199 Dogs Were Killed at Iowa Puppy Mill in ONE Day
Update May 1, 2023: Despite Kruse’s history of Animal Welfare Act violations and that he appears to have unlawfully auctioned off a dog during his suspension under another breeder’s name, there is no record of the USDA inspecting Kruse's dogs after issuing a 21-day suspension. The suspension has now lifted, and Steve Kruse continues to be licensed under the USDA to broker dogs without any restriction.
Update April 10, 2023: The USDA temporarily suspended Steve Kruse’s license for 21 days at the end of March 2023. Despite the suspension and a recent inspection documenting numerous dogs suffering from painful, untreated health conditions, there are no reports showing that any dogs have been removed from Kruse’s care.
While the suspension is a victory, the dogs at Kruse’s facility still remain in danger with Kruse’s history of abhorrent violations of the law. Goldie’s Act continues to be vital in the fight against puppy mills. Sign our form today to tell Congress to support Goldie’s Act!
February 24, 2023: Public records released last week by the USDA show 199 dogs were transferred to a puppy mill operated by Steve Kruse, and soon after, they were all euthanized by his veterinarian in a single day.
Steve Kruse is no stranger to the puppy mill industry. Over the past 30 years, he has built a massive business breeding and brokering dogs. Despite a long and troubled history of animal care violations [PDF], U.S. Department of Agriculture (USDA) continues to unquestioningly issue Kruse licenses to keep and sell dogs.
Over the past two years, disturbing information has continued to come to light about Kruse, as well as his relationship with the USDA and other dog breeders in Iowa. We learned though public records requests that Kruse owns and operates multiple commercial dog breeding facilities in Iowa, and the USDA allows those facilities to be licensed under other breeder’s names.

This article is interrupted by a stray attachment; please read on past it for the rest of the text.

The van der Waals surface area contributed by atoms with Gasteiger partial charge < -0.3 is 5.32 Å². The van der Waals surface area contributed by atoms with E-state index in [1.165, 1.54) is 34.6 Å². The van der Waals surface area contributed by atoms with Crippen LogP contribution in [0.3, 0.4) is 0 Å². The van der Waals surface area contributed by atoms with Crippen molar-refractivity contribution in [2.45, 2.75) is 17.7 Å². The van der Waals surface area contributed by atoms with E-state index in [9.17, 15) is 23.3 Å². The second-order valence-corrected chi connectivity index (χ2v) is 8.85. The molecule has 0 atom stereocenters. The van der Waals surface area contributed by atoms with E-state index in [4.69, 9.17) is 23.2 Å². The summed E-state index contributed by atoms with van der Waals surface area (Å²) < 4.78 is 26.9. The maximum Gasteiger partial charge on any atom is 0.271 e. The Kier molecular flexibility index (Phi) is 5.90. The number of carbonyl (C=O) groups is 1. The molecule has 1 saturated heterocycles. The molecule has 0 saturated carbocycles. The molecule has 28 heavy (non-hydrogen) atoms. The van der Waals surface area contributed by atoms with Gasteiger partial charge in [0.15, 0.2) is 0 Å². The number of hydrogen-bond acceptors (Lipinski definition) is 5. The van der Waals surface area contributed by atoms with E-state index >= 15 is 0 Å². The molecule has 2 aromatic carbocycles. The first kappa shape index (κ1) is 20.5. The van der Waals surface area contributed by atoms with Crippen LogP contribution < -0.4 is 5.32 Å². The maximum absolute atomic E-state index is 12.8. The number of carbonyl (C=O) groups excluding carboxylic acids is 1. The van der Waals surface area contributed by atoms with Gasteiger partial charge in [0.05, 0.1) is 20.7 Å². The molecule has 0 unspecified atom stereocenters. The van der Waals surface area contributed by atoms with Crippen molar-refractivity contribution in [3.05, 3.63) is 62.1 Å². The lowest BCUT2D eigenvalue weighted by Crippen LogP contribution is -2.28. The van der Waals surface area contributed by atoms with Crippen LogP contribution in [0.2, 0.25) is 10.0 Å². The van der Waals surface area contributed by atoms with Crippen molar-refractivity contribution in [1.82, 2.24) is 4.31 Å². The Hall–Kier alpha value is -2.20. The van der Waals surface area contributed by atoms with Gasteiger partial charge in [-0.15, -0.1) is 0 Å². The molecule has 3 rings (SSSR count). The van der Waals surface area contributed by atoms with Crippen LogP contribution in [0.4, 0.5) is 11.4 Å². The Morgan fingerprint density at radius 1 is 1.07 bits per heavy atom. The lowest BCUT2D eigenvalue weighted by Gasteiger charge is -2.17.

One breeder who operated a puppy mill under this arrangement with Kruse is the notorious Daniel Gingerich. A portion of Gingerich’s commercial breeding business was on a property owned by Kruse. Records show Kruse transferred hundreds of dogs to Gingerich, and when the USDA inspected Gingerich’s facility on that property in July 2021, they had more than enough evidence to confiscate the dogs and revoke Gingerich’s license for violations of the Animal Welfare Act. Instead, the USDA agreed for the dogs to be returned to Kruse, even though he had years of documented violations of his own.
Public records obtained from the USDA last week revealed that just a few days after the dogs were transferred back to Kruse, 199 were “euthanized” by his veterinarian in a single day [PDF] despite an inspection only four days earlier, at which time, no widespread disease concerns among the population were documented.
We learned about the USDA-approved arrangement between Kruse and Gingerich in May 2022. At that time, we sent a formal complaint [PDF] to the USDA stating that it is improper to facilitate the transfer of dogs from one puppy mill to another in response to direct violations of care, and the USDA has no authority to broker or approve such an arrangement. In the letter, we demanded that the USDA immediately terminate Kruse’s license. The USDA took no action against Kruse.
Kruse continued to amass violations at his facilities. In September 2022, we sent another formal complaint [PDF] to the USDA. They have yet to take action.
This abhorrent lack of enforcement from the USDA must end. Dogs are dying under their watch, but you can help can change that—contact your legislators and urge them to support Goldie’s Act today.
Goldie’s Act, named after a Golden Retriever who suffered and died in Gingerich’s puppy mill, is a critical federal bill that will require the USDA to enact better inspections, provide lifesaving intervention for suffering animals, issue meaningful penalties for violations, and communicate with local law enforcement when cruelty and neglect are suspected.